Thursday, 19 January 2012
Adele passes US chart milestone...
Adele has passed another milestone in her seemingly-unstoppable dominance of the album charts.
Her album 21 has notched up a sixteenth week on top of the Billboard chart, a feat achieved by only four other records in the last 20 years.
The others were Whitney Houston's Bodyguard soundtrack, Garth Brooks' Ropin' The Wind, Billy Ray Cyrus' Some Gave All and the Titanic soundtrack.
In the UK, 21 has spent more weeks at number one than any album since 1971.
However, with 19 non-consecutive weeks in pole position, Adele still has a long way to go before she catches up with Simon and Garfunkel's Bridge Over Troubled Water, which managed 33 weeks at number one.
Total sales of 21 in the UK and US are now in excess of 9 million.
The British singer's success is made more remarkable because it bucks a downward trend. In fact, Adele was partly responsible for a small recovery in the US albums market last year.
Over the past year, there have been 33 weeks in which 21 sold more than 100,000 copies.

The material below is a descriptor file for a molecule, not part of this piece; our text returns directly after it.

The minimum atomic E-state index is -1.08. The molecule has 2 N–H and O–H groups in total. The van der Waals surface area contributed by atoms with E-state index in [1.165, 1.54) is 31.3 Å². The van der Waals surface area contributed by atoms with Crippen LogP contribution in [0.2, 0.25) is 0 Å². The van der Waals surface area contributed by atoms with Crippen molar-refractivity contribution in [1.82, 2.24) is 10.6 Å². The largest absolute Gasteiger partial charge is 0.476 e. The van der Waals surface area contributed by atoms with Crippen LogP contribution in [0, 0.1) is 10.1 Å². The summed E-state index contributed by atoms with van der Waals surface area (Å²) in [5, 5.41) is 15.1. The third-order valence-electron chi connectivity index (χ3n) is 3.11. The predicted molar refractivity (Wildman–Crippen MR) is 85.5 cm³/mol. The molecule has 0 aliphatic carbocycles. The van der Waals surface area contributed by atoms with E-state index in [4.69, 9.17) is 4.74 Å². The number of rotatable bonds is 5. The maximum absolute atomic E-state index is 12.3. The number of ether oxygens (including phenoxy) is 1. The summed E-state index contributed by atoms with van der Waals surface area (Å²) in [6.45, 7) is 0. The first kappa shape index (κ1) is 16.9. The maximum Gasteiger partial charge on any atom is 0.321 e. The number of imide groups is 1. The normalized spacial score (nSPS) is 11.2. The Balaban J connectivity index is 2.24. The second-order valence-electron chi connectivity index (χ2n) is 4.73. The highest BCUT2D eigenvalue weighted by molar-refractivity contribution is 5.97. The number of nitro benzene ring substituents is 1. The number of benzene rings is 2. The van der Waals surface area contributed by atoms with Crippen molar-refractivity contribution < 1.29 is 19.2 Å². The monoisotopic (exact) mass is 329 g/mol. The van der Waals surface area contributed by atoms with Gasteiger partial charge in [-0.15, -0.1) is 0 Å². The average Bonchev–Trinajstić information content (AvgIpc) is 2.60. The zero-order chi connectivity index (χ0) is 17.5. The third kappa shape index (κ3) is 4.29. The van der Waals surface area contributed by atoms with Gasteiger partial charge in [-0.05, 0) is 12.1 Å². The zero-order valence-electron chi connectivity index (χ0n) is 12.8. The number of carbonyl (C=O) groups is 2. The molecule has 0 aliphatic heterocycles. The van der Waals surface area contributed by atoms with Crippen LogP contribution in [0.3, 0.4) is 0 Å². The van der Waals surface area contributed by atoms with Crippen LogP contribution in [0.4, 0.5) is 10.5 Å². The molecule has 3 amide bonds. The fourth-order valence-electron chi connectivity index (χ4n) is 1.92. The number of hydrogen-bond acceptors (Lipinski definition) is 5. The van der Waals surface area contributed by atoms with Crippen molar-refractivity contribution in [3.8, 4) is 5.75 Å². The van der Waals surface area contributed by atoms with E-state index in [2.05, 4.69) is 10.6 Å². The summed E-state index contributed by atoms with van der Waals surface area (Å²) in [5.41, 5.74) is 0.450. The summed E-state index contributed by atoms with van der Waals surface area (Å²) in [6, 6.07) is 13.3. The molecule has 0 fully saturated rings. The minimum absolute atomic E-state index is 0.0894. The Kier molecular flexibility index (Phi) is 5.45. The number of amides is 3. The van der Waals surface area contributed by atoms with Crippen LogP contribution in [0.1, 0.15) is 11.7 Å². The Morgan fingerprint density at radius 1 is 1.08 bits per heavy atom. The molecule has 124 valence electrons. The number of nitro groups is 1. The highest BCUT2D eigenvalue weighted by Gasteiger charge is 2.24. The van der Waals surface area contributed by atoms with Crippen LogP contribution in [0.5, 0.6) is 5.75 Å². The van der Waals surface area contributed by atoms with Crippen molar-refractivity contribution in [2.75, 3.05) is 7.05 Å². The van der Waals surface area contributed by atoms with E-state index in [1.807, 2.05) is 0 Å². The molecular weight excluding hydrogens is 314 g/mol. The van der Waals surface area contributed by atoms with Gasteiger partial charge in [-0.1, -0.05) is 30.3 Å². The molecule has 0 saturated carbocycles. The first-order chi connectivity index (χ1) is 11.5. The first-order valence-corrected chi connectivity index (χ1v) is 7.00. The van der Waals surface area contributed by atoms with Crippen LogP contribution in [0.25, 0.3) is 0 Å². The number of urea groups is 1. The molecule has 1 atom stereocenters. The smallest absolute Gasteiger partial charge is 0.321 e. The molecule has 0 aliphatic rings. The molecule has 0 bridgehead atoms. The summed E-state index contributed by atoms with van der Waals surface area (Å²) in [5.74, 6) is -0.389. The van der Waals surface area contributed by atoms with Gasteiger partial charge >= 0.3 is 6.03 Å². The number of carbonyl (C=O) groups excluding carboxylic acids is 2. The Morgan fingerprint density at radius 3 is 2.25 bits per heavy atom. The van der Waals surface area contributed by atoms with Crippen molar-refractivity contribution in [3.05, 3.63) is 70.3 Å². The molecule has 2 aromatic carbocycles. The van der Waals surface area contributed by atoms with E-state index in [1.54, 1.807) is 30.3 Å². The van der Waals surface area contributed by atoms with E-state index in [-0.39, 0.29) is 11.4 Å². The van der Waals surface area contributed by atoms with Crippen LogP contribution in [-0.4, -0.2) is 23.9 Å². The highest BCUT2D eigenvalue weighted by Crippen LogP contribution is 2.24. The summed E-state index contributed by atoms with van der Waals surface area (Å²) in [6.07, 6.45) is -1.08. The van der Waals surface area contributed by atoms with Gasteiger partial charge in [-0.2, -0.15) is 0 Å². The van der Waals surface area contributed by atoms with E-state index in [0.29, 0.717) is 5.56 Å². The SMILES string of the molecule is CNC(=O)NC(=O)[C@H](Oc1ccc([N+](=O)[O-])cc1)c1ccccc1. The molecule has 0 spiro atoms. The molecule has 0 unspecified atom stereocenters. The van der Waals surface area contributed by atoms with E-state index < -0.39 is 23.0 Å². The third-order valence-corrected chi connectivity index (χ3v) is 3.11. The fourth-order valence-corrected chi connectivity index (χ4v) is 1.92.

By contrast, three albums in this week's top 10 shifted fewer than 20,000 copies - a new low for the chart.
They included Coldplay's Mylo Xyloto, Nickelback's Here and Now and the latest Now That's What I Call Music compilation, which landed at number 10 with sales of just 17,000.
Previously, the lowest-selling top 10 album was Ke$ha's Animal, which crept into the chart with a little over 20,000 copies in June 2010.
Adele has kept a low profile since having surgery on her vocal cords last year, but is widely expected to make her return at the Brit Awards next month.
On Tuesday, she took the unusual step of writing a message on her website to deny tabloid claims about her love-life.
The Daily Mail had reported that her current boyfriend, Simon Konecki, was a married father-of-one.
Adele's blog post said: "Contrary to reports and headlines in the press today, Simon is divorced and has been for 4 years. Everyone in our lives separately and together wish us nothing but the best, and vice versa.
"These are the facts. Take care and see you all in February."